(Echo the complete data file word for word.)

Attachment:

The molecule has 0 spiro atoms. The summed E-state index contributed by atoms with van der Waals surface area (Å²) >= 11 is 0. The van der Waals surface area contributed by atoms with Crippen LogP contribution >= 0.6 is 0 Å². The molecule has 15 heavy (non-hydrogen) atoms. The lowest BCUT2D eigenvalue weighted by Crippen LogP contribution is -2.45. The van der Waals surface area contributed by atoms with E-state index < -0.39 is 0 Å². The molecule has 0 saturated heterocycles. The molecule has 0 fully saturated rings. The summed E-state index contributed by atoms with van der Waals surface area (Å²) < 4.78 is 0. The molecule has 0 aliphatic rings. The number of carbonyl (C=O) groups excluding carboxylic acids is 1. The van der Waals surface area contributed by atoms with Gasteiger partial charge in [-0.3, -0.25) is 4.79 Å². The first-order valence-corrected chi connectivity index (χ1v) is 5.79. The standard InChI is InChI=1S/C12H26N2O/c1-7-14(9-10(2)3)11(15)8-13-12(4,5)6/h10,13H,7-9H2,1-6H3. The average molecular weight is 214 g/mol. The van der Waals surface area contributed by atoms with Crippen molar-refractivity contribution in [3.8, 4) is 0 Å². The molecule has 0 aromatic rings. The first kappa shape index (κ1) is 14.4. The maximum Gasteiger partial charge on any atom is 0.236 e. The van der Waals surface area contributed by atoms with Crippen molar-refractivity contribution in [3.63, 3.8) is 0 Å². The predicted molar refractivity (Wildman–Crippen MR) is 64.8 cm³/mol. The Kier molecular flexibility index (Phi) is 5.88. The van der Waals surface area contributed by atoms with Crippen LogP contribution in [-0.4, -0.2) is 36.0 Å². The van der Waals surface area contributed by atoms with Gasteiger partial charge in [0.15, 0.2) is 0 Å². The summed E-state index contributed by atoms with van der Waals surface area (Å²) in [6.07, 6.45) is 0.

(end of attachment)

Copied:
The molecule has 0 spiro atoms. The summed E-state index contributed by atoms with van der Waals surface area (Å²) >= 11 is 0. The van der Waals surface area contributed by atoms with Crippen LogP contribution >= 0.6 is 0 Å². The molecule has 15 heavy (non-hydrogen) atoms. The lowest BCUT2D eigenvalue weighted by Crippen LogP contribution is -2.45. The van der Waals surface area contributed by atoms with E-state index < -0.39 is 0 Å². The molecule has 0 saturated heterocycles. The molecule has 0 fully saturated rings. The summed E-state index contributed by atoms with van der Waals surface area (Å²) < 4.78 is 0. The molecule has 0 aliphatic rings. The number of carbonyl (C=O) groups excluding carboxylic acids is 1. The van der Waals surface area contributed by atoms with Gasteiger partial charge in [-0.3, -0.25) is 4.79 Å². The first-order valence-corrected chi connectivity index (χ1v) is 5.79. The standard InChI is InChI=1S/C12H26N2O/c1-7-14(9-10(2)3)11(15)8-13-12(4,5)6/h10,13H,7-9H2,1-6H3. The average molecular weight is 214 g/mol. The van der Waals surface area contributed by atoms with Crippen molar-refractivity contribution in [3.8, 4) is 0 Å². The molecule has 0 aromatic rings. The first kappa shape index (κ1) is 14.4. The maximum Gasteiger partial charge on any atom is 0.236 e. The van der Waals surface area contributed by atoms with Crippen molar-refractivity contribution in [3.63, 3.8) is 0 Å². The predicted molar refractivity (Wildman–Crippen MR) is 64.8 cm³/mol. The Kier molecular flexibility index (Phi) is 5.88. The van der Waals surface area contributed by atoms with Crippen LogP contribution in [-0.4, -0.2) is 36.0 Å². The van der Waals surface area contributed by atoms with Gasteiger partial charge in [0.15, 0.2) is 0 Å². The summed E-state index contributed by atoms with van der Waals surface area (Å²) in [6.07, 6.45) is 0.